TED Conversations

Sharon Stone

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How will Obamacare or any universal health reduce skyrocketing healthcare costs. It will not. Why? Problem not tackled. See why.

90 % of a person's healthcare is spent in the last ten days of their life. If we are required by law to wear seatbelts, why are we not required by law to have a medical directive? Let us just say that half of us want everything possible done for us; The others just choose to be comfortable.

This removes the courts, unnecessary tests, heroics for diminished return, ethical and religious concerns, etc. Can you imagine what research might look like again, with the dollars of the 50% who choose for comfort? Not because society or insurance companies decided or allotted (Obamas appointed council as well. But, because we as individuals answered for ourselves.

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    Jul 1 2013: The insurance company has been the culprit in the past for rising costs and unneeded testing, by mandating protocols that doctors must follow. In other words, a doctor must do A first, then B, and then C. The doctor cannot go from A to C. If "standard of care protocols"are not followed there is no malpractice insurance issued to the doctor.

    Obamacare is bringing a lot of good with preventive screening and detecting things early, removing lifetime maximums, and a minimum level of coverage that is the same across the board.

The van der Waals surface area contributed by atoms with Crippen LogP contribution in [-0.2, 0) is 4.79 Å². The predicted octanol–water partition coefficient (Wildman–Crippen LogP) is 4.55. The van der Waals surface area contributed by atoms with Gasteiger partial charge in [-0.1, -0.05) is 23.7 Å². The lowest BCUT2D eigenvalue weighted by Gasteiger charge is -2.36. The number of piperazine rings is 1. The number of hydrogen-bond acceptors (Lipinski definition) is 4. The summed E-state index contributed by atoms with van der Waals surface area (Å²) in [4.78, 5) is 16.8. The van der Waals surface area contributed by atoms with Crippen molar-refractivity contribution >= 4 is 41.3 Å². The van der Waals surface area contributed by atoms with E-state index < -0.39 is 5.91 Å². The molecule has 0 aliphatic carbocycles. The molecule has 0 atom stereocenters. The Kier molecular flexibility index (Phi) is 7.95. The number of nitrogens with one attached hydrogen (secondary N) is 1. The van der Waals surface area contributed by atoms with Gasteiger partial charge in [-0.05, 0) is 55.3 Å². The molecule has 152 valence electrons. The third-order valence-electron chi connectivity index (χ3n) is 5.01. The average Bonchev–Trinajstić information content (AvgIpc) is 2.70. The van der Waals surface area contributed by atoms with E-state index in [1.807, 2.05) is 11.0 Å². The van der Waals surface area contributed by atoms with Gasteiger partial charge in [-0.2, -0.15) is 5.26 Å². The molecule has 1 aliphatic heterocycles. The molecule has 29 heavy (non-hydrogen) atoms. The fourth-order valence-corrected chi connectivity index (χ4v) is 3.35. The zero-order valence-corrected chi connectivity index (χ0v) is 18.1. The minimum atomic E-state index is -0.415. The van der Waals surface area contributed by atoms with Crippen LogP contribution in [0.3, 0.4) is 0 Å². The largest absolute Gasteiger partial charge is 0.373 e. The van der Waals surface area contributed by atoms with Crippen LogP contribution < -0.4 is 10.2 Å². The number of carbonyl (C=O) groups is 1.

Let's suppose you have a heart attack and cannot communicate with the doctor, how are you going to convey your wishes?

    See TEDTALK PETER SAUL: Let's Talk About Dying.
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      Jul 2 2013: Good points,
      Except when I heard there was to be a better national health care system, I envisioned a system of health care clinics across the country staffed by young primary care doctors and staff who received medical school scholarships in exchange for clinic service, Administered by the Public health Service. All the free screenings and other services wold have been provided. The plan we got went to Insurance. They are profit orientated companies and they will make profits..
      As I said, I am not sure medical directives before or as needed would have changed the results of final cost.
      In either case some people will want to stay as long as possible, others go softly into the night.
      I am not sure the timing will change. If unable to personally tell doctors in an emergency, if they save you, as soon as you are able, the Medical Directive will be offered. That is very common protocol.
  • Jul 1 2013: I am in Fort Worth, Texas, and I have seen few people knowledgeable or objective about Obamacare. You make a good point Maybe we should talk to the Docs. heck you may be one. But the ones I know do not advocate great pain for a very limited reward.
    I did recently read an incredible story The great physicist and great American Richard Feynman asked when he was dying not to be given so much pain killer that he could not clearly experience this event he would only once experience. Now that's hard corp But who knows what people want, and what they should want paid by others is another issue. Feynman's request was cheaper.
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      Jul 1 2013: Hi again George:>)

      I agree....few people are knowledgeable or objective about Obamacare. I am not very knowledgeable about it either, but I DO pay attention when I am directly, positively impacted!!!